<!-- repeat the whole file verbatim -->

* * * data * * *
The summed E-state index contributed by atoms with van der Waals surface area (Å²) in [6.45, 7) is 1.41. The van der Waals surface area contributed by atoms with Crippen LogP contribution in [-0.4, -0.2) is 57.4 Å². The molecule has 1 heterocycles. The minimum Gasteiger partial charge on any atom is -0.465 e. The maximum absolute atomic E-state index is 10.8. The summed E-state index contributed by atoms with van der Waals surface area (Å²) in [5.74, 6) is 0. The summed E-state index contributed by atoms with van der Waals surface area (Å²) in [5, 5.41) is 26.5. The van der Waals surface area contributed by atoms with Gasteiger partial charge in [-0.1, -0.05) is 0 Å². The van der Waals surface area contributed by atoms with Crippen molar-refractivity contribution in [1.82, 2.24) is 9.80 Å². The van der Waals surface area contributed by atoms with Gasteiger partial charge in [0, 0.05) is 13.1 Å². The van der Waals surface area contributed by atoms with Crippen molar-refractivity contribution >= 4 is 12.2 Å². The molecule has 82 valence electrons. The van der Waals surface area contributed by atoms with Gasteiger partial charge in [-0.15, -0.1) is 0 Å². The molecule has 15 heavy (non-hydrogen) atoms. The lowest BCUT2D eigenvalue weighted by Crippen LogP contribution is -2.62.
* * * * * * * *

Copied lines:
The summed E-state index contributed by atoms with van der Waals surface area (Å²) in [6.45, 7) is 1.41. The van der Waals surface area contributed by atoms with Crippen LogP contribution in [-0.4, -0.2) is 57.4 Å². The molecule has 1 heterocycles. The minimum Gasteiger partial charge on any atom is -0.465 e. The maximum absolute atomic E-state index is 10.8. The summed E-state index contributed by atoms with van der Waals surface area (Å²) in [5.74, 6) is 0. The summed E-state index contributed by atoms with van der Waals surface area (Å²) in [5, 5.41) is 26.5. The van der Waals surface area contributed by atoms with Gasteiger partial charge in [-0.1, -0.05) is 0 Å². The van der Waals surface area contributed by atoms with Crippen molar-refractivity contribution in [1.82, 2.24) is 9.80 Å². The van der Waals surface area contributed by atoms with Gasteiger partial charge in [0, 0.05) is 13.1 Å². The van der Waals surface area contributed by atoms with Crippen molar-refractivity contribution >= 4 is 12.2 Å². The molecule has 82 valence electrons. The van der Waals surface area contributed by atoms with Gasteiger partial charge in [-0.15, -0.1) is 0 Å². The molecule has 15 heavy (non-hydrogen) atoms. The lowest BCUT2D eigenvalue weighted by Crippen LogP contribution is -2.62.